French Prints from Impressionism to Art Nouveau13.06.2015-03.01.2016
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The exhibition presents over 300 works by outstanding artists active in France in the late 19th and early 20th centuries in circles associated with Impressionism, Symbolism, post-Impressionism and Art Nouveau. Their prints belong to the largest Polish collection of modern French printmaking, numbering around 1110 works, amassed for nearly a quarter of a century by its great enthusiast - Feliks Jasieński.
The authors include: Pierre Bonnard, Félix Bracquemond, Jules Chéret, Maurice Denis, Paul Gauguin, Auguste Lepère, Édouard Manet, Camille Pissarro, Odilon Redon, Auguste Renoir, Henri Rivière, Paul Sérusier, Paul Signac, Alfred Sisley, Théophile Alexandre Steinlen, Henri de Toulouse-Lautrec, Félix Vallotton, Édouard Vuillard and others. The display revolves around a few major themes.
The atmosphere of Paris is introduced by numerous depictions of this city accompanied by satirical and genre scenes as well as images of its celebrities, upper class characters and ordinary residents. Through their diverse styles, the exhibited objects reflect the plurality of trends in French art of that time.
Further on, we present artists of great merit for the renewal of etching – prints by the founders and members of the Société des aquafortistes established in 1862, both French and foreign artists, cooperating with the association. Most of these works, preceding Impressionism, are distinguished by their artistic qualities and fresh approach to etching – applied in an impressionist and sketchy way and highlighting the play of lights and shadows.
In another part of the exhibition, we display works created by those members of the Impressionist movement who participated in the famous eight exhibitions held in the years 1874-1886, as well as their later works which provide insights into their individual artistic paths. The display also features some of the famous etchings by Manet, who did not participate in exhibitions of the Impressionists, but who in that period created several prints closely associated with Impressionism.
The following room presents the intense development of original printmaking, which resulted from the activity of numerous associations of printmakers and painters-printmakers established in the late 19th century. Their works depict the evolution of printmaking in the sphere of methods, technology and themes. The dominating factor here is colour, which heavily influenced the commercial success of printmaking towards the end of the century, both in its artistic and advertising version. What deserves particular attention is the collection of works by Neo-Impressionists, who used a characteristic technique – pointillism.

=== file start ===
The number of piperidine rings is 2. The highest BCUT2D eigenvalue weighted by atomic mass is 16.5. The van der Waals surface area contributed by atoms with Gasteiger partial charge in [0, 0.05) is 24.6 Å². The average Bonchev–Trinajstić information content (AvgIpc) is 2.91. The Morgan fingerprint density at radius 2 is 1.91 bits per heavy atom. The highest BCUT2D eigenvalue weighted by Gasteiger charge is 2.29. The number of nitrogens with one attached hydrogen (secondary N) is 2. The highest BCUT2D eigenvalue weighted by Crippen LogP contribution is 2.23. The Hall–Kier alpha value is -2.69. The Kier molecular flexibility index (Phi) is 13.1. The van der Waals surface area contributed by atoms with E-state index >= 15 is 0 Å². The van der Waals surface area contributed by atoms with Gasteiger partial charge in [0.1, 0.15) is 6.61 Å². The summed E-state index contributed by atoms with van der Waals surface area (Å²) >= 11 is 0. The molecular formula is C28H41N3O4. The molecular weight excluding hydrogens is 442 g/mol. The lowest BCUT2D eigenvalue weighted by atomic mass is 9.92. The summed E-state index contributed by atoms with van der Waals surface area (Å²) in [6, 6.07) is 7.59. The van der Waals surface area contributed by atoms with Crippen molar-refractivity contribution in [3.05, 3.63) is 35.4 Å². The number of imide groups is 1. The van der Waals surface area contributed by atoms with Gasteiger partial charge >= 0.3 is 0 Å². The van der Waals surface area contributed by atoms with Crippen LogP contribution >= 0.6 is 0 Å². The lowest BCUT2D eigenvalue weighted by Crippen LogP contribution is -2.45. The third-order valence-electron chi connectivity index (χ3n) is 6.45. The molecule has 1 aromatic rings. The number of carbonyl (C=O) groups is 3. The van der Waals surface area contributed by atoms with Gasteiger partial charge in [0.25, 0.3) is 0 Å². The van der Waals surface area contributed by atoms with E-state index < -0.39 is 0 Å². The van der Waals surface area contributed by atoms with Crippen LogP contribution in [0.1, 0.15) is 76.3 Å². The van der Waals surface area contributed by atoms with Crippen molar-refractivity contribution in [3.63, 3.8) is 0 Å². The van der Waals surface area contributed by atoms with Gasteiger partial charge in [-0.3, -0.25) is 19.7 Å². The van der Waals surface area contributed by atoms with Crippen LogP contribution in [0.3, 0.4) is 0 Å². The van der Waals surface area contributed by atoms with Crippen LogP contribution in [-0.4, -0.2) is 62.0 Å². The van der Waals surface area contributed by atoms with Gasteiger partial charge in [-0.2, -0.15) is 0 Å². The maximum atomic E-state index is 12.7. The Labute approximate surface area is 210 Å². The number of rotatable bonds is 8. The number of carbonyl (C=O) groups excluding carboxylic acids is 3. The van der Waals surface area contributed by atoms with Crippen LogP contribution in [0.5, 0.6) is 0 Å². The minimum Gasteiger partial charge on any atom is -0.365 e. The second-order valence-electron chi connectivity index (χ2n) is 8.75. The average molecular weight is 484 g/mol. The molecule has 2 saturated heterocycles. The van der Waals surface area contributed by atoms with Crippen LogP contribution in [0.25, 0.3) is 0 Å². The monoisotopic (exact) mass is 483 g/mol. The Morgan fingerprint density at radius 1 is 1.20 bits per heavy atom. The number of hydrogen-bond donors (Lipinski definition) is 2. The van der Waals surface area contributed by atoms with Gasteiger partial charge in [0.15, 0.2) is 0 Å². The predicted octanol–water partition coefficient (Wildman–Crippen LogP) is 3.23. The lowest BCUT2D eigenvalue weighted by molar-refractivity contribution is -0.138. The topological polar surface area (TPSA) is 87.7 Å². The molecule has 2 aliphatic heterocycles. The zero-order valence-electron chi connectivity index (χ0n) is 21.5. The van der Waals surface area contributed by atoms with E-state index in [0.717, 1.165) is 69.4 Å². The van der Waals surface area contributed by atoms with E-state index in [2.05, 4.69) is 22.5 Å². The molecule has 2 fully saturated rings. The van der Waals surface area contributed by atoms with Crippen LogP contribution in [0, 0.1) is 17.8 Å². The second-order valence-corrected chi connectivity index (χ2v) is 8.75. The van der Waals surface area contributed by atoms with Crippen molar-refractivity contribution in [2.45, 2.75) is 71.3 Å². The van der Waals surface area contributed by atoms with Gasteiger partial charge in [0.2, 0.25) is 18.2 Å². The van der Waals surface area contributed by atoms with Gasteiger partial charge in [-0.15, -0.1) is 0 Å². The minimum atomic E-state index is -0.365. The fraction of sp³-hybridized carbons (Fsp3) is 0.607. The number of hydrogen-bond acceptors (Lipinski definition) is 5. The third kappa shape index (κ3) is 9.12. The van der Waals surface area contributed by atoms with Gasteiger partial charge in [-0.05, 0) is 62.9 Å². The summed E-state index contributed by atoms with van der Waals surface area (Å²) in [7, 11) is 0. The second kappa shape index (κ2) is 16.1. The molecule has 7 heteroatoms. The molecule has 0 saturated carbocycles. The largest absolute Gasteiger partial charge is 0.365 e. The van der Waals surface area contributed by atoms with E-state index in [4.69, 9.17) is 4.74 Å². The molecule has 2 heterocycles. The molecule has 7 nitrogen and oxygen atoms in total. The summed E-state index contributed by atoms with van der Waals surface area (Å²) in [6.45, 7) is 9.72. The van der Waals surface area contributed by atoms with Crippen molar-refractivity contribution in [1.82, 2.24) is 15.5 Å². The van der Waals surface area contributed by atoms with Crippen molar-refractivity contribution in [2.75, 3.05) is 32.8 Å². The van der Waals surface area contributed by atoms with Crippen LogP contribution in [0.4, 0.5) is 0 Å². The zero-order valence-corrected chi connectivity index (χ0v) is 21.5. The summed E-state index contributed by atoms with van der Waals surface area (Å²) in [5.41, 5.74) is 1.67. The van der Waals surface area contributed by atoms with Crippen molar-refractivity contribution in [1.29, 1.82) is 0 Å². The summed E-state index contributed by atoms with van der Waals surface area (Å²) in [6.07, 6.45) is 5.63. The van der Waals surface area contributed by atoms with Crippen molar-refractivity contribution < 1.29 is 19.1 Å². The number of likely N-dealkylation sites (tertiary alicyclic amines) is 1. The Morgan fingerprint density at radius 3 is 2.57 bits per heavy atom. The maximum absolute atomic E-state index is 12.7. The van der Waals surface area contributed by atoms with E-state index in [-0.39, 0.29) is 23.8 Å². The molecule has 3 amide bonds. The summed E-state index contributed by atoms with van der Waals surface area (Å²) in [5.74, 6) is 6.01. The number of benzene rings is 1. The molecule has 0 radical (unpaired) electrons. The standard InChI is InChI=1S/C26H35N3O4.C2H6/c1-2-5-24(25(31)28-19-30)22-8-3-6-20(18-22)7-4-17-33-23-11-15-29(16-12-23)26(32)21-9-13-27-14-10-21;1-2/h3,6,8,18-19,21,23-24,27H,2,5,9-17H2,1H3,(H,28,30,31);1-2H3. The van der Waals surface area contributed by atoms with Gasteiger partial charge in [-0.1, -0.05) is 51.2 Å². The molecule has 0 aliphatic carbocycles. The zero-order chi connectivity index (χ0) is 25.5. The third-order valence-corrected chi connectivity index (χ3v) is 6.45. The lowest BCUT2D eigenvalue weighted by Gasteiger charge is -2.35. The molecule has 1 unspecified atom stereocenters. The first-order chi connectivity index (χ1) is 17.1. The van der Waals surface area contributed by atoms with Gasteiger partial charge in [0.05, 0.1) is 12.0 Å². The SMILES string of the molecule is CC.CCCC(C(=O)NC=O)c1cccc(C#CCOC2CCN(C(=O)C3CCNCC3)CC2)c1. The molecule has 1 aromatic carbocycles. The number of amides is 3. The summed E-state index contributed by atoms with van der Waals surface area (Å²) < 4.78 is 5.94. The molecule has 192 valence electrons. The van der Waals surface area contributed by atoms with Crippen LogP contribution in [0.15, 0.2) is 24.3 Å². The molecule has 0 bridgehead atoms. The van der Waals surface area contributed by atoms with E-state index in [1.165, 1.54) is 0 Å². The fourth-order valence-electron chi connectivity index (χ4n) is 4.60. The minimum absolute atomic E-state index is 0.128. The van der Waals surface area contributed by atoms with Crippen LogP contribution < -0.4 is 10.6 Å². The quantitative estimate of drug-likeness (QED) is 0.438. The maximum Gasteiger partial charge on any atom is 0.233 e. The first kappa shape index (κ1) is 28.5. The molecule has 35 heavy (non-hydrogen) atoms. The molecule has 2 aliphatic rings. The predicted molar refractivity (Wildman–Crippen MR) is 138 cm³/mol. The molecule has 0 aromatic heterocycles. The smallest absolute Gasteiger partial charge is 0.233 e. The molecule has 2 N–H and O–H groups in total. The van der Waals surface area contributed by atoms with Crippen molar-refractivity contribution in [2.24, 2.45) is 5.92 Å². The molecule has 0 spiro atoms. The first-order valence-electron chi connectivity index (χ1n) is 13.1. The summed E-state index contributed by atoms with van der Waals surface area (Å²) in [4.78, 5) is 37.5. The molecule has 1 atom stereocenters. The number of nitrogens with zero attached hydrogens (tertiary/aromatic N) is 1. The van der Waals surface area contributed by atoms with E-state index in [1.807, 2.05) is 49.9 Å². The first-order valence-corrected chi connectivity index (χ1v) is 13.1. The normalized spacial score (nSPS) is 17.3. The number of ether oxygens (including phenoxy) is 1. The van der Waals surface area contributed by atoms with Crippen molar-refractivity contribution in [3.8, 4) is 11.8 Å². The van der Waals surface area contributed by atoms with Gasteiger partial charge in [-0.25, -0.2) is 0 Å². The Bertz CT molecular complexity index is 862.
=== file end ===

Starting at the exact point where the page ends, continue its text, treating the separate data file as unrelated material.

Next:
The phenomenon of art inspired by Japanese woodcuts is reflected in works in distinct Japanese style, featuring new layout ideas, departure from illusionism, original framing and close-ups, new approach to colour, and in relation to iconography – exploring ordinary themes and borrowings of motifs such as a wave, Mount Fuji, flora and fauna or expressive portraits.
The section of the exhibition dedicated to various trends in Symbolism, dominated by black-and-white prints, is represented by images and landscapes evoking a suggestive mood, Odilon Redon's works featuring his own unique language, which employs the figments of his extraordinary imagination, works presenting demonic or idealised women as well as depictions of fantastical and symbolist-existential nature.
A small room is dedicated to Brittany – a popular holiday and work destination for artists of various nationalities. An important place here belongs to artists associated with Pont-Aven, whose artwork is complemented by prints authored by other peintres-graveurs who created depictions of the residents of Brittany and the surrounding area.
A separate section of the display presents works created by a group related to Symbolism, called the Nabis, “prophets of new art”, who significantly influenced artistic development at the turn of the century. Freed from mimetic functions, their decorative prints influenced by Japanese culture, saturated with spiritual elements and intimate emotions still remain some of the most attractive works of that time.
The main protagonist of the following room is Henri Toulouse-Lautrec, an incredibly innovative artist, author of expressive, artistic works, permeated with humanistic values and documenting the life of Parisian celebrities and venues. His works are accompanied by prints by other artists who depicted Parisian entertainment.
The exhibition closes with examples of Art Nouveau, which drew inspiration from various sources. Their common denominator was the simplification of forms and the use of flat areas of colour paired with flexible contours and Japanese inspirations. In the sphere of iconography, it was reflected in creating a new canon of femininity, and in the social aspect – in the democratization, which became evident, for example, in the dissemination of large editions of inexpensive decorative prints.
Kurator: Krystyna Kulig-Janarek Coordinator: Grażyna Kulawik Arrangement: Anna Bojarowicz